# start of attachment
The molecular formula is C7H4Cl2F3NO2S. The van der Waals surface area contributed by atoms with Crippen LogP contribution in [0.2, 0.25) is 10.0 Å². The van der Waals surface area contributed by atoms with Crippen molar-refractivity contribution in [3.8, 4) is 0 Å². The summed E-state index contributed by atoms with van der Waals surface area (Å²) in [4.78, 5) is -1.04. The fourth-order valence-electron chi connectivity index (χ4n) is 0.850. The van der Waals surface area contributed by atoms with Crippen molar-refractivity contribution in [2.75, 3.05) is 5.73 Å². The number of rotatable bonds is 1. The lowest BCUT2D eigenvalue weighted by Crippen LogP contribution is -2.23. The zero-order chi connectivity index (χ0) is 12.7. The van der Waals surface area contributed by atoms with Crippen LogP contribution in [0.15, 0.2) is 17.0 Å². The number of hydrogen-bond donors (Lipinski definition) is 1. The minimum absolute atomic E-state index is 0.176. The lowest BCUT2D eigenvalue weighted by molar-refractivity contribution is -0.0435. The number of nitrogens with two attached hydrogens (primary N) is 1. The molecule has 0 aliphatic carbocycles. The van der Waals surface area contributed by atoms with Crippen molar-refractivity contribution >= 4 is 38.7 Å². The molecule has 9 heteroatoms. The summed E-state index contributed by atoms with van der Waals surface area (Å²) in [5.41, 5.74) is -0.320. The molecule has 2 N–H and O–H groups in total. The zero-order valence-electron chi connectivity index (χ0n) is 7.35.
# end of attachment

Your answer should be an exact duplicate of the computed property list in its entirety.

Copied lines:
The molecular formula is C7H4Cl2F3NO2S. The van der Waals surface area contributed by atoms with Crippen LogP contribution in [0.2, 0.25) is 10.0 Å². The van der Waals surface area contributed by atoms with Crippen molar-refractivity contribution in [3.8, 4) is 0 Å². The summed E-state index contributed by atoms with van der Waals surface area (Å²) in [4.78, 5) is -1.04. The fourth-order valence-electron chi connectivity index (χ4n) is 0.850. The van der Waals surface area contributed by atoms with Crippen molar-refractivity contribution in [2.75, 3.05) is 5.73 Å². The number of rotatable bonds is 1. The lowest BCUT2D eigenvalue weighted by Crippen LogP contribution is -2.23. The zero-order chi connectivity index (χ0) is 12.7. The van der Waals surface area contributed by atoms with Crippen LogP contribution in [0.15, 0.2) is 17.0 Å². The number of hydrogen-bond donors (Lipinski definition) is 1. The minimum absolute atomic E-state index is 0.176. The lowest BCUT2D eigenvalue weighted by molar-refractivity contribution is -0.0435. The number of nitrogens with two attached hydrogens (primary N) is 1. The molecule has 0 aliphatic carbocycles. The van der Waals surface area contributed by atoms with Crippen molar-refractivity contribution >= 4 is 38.7 Å². The molecule has 9 heteroatoms. The summed E-state index contributed by atoms with van der Waals surface area (Å²) in [5.41, 5.74) is -0.320. The molecule has 2 N–H and O–H groups in total. The zero-order valence-electron chi connectivity index (χ0n) is 7.35.